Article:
Routledge – 1990 – 264 pages
Series: Problems of Philosophy
Scepticism is a subject which has preoccupied philosophers for two thousand years. This book presents an historical perspective on scepticism by considering contrasting views, such as those of Sextus Empiricus, Descartes and Hume, on why scepticism is important.
With its historical perspective and analysis of contemporary discussions, Scepticism provides a broad focus on the subject, differing from other discussions of the topic in the importance it attaches to scepticism both in Greek thought and in pre-twentieth century views generally.
`Hookway has written an interesting and important book. It is interesting because it casts the challenge of skepticism in a new light through relating to rational autonomy. It is an important book because it is free of glibness in recognising the full force of sceptical challenge.' - Robert J. Fogelin, Philosophy and Phenomenological Research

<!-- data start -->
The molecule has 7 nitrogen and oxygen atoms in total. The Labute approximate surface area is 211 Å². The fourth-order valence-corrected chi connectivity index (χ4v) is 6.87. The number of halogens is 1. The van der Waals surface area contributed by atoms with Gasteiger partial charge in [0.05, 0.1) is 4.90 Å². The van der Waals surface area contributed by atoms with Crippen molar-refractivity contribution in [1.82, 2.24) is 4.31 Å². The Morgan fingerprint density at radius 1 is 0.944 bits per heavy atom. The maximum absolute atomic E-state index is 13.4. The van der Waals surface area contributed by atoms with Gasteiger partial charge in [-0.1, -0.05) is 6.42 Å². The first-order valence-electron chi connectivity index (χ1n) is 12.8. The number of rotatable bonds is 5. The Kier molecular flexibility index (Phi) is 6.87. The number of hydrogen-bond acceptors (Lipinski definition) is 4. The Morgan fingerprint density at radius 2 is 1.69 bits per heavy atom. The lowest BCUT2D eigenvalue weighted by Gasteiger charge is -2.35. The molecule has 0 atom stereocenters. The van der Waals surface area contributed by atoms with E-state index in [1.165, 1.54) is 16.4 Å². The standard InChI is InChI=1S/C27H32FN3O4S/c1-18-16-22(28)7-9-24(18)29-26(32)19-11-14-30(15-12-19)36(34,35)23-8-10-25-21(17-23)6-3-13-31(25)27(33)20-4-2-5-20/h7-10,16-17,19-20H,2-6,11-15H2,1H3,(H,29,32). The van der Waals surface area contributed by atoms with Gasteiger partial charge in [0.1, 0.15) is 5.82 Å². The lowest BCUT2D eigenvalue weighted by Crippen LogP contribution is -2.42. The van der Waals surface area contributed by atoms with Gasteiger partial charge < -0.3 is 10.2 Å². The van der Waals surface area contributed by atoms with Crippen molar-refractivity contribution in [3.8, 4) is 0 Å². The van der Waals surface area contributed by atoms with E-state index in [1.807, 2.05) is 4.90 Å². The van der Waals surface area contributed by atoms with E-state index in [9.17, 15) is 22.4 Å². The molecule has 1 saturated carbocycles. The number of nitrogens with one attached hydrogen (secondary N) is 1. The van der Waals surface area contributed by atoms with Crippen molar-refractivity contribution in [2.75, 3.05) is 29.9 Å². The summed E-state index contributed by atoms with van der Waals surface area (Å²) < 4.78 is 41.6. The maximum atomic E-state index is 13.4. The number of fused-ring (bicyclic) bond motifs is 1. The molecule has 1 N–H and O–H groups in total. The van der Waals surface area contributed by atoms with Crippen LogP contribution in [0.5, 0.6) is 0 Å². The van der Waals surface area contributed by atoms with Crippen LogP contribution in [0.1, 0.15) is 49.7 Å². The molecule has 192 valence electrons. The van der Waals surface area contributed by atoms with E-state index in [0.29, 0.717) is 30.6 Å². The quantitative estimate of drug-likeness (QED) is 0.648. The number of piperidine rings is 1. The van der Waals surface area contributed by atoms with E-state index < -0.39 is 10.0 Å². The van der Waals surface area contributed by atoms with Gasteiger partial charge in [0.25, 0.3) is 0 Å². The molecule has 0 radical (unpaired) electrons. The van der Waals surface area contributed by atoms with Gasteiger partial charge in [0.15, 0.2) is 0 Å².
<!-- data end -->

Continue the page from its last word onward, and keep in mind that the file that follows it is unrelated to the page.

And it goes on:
`In his clearly written, carefully signposted study, Christopher Hookway canvasses the history of scepticism, and offers his own view of how we should respond.' - A.C. Grayling, TLS